Terms of Reference for the 2024 Review of the Warsaw International Mechanism for Loss and Damage Associated with Climate Change Impacts: In informal consultations co-facilitated by Meredith Ryder-Rude (US), the Secretariat shared the budgetary implications of the proposed events and preparation of inputs to the review, noting total costs of EUR 143.000.

Discussions will continue in informal informals.

Second Meeting under the Ad Hoc Work Programme on the New Collective Quantified Goal on Climate Finance: Work programme Co-Chair Fiona Gilbert (Australia) introduced a second iteration of the input paper and urged parties to begin engaging on substance. Parties expressed their views on the text, identifying ways to further streamline it.

Many parties underlined the issue of access to finance as a key element of the goal, with PALAU calling for simplified access particularly for small island developing states (SIDS) and LDCs.

Parties also considered issues related to transparency arrangements. NORWAY called for building on the enhanced transparency framework (ETF). LDCs underscored a definition of climate finance as a key aspect of transparency. AOSIS urged for funds to be reported when released to the recipient countries. 

Just Transition Work Programme: In contact group discussions, Co-Chair Marianne Karlsen (Norway) invited views on draft conclusions text and a draft decision text.

The G-77/CHINA proposed that the draft conclusions “take note” rather than “welcome” the first hybrid dialogue under the work programme, with LDCs suggesting “acknowledge.”

The G-77/CHINA suggested that the topics for the second dialogue be decided “in consultation with parties” rather than through “taking into account submissions” by parties. The EU and US sought clarification on the suggestion.

On ensuring inclusive participation in the second dialogue, the G-77/CHINA suggested including language on increasing participation from developing countries. The US and JAPAN opposed. The G-77/CHINA clarified that the point was not to limit participation from any country, but to increase participation.

Reacting to the G-77/CHINA’s proposal that the Secretariat prepare an informal summary report of the second dialogue, the EU requested that the paragraph be bracketed and asked for the cost implications of such a suggestion.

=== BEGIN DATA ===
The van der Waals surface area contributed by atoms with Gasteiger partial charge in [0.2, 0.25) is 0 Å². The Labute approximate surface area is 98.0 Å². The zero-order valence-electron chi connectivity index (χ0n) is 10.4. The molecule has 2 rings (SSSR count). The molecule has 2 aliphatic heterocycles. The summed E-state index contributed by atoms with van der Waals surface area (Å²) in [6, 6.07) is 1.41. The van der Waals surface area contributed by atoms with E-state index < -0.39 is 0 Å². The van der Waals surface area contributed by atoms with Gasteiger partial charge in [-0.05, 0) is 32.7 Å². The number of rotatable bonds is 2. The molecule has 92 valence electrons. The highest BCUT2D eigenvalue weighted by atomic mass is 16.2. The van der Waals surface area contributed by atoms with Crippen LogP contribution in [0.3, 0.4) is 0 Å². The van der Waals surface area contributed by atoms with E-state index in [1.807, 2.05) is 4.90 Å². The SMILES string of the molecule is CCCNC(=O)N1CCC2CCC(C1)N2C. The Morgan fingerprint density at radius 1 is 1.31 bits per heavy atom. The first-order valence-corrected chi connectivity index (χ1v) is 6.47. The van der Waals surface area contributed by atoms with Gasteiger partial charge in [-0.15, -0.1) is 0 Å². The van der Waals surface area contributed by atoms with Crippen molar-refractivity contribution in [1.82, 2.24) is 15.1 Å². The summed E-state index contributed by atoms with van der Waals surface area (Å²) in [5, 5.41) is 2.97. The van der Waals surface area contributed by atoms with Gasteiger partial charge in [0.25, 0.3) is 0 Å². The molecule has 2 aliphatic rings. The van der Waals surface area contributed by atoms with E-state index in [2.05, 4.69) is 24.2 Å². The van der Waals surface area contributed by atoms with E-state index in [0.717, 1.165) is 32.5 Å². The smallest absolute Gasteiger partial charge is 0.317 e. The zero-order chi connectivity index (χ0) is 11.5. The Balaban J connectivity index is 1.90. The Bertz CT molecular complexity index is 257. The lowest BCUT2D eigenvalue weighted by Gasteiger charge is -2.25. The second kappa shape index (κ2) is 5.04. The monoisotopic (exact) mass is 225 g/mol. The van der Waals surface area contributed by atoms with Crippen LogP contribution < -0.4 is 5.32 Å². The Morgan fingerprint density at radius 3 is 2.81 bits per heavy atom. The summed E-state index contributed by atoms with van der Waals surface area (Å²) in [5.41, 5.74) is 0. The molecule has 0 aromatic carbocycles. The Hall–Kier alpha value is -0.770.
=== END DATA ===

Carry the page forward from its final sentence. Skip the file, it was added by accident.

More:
The US, CANADA, and AUSTRALIA suggested deleting a paragraph encouraging holding the second work programme dialogue intersessionally.

The G-77/CHINA further suggested that the SBs develop a work plan at SB 61. The EU, US, CANADA, AUSTRALIA, JAPAN, opposed, with CANADA arguing that such a plan would be premature.

Discussions continued in informal informals.

Dialogue on Experiences Relevant for the Implementation of the Paris Agreement’s Enhanced Transparency Framework: Executive Secretary Simon Stiell noted the need for a paradigm shift from thinking of reporting as a burden, to leveraging it as an opportunity to learn, design more effective policies, unlock finance, and direct resources to where they are most needed. Noting that countries have different starting points, he cautioned against “letting the perfect be the enemy of the good,” and called upon every country to play their part, following the example of Andorra and Guyana which have already submitted their first Biennial Transparency Reports (BTRs). 

In a video message, the COP 29 Presidency encouraged all parties to submit their BTRs ahead of COP 29, pointing to training workshops such as on linkages between the ETF reporting tools and the IPCC’s inventory software. The COP 28 Presidency underscored the ETF is fundamental to the Paris Agreement architecture and pointed to the “Together4Transparency”-initiative, which provides capacity-building support. 

Participants shared their experience in gathering, analyzing, and managing data, highlighting key lessons learned including on:

  • the importance of establishing effective data arrangements and formalizing them legally;
  • the need to effectively communicate the purpose and benefits of the data collection in order to overcome industry pushback due to, among others, confidentiality reasons; and
  • the benefits of effective storage systems to help preserve institutional memory, improve communication between teams, and avoid inconsistencies.

Research and Systematic Observation: In informal consultations, Co-Facilitator Patricia Nyinguro (Kenya) requested feedback from recent informal informals. Parties reported some progress, but disagreements arose on whether to consider paragraphs on follow-up activities on addressing research needs, with BOLIVIA arguing that these could not be considered until paragraphs on the research needs themselves are resolved. Several parties noted that the connections between them are not causal, and that they could be considered separately.

On research needs, BOLIVIA recommended deleting language on the continued need for scientific information to inform the development of more ambitious NDCs and on calling for further research on adaptation limits. CHINA noted that NDCs should be considered in a manner that respects national circumstances.

Disagreements arose on a way forward, with BOLIVIA objecting to further informal informals. Parties will submit their views to the Co-Facilitators to inform the preparation of a revised informal note.

Local Communities and Indigenous Peoples Platform: In informal consultations co-facilitated by Kajsa Fernström Nåtby (Sweden), parties shared views on a draft COP decision text.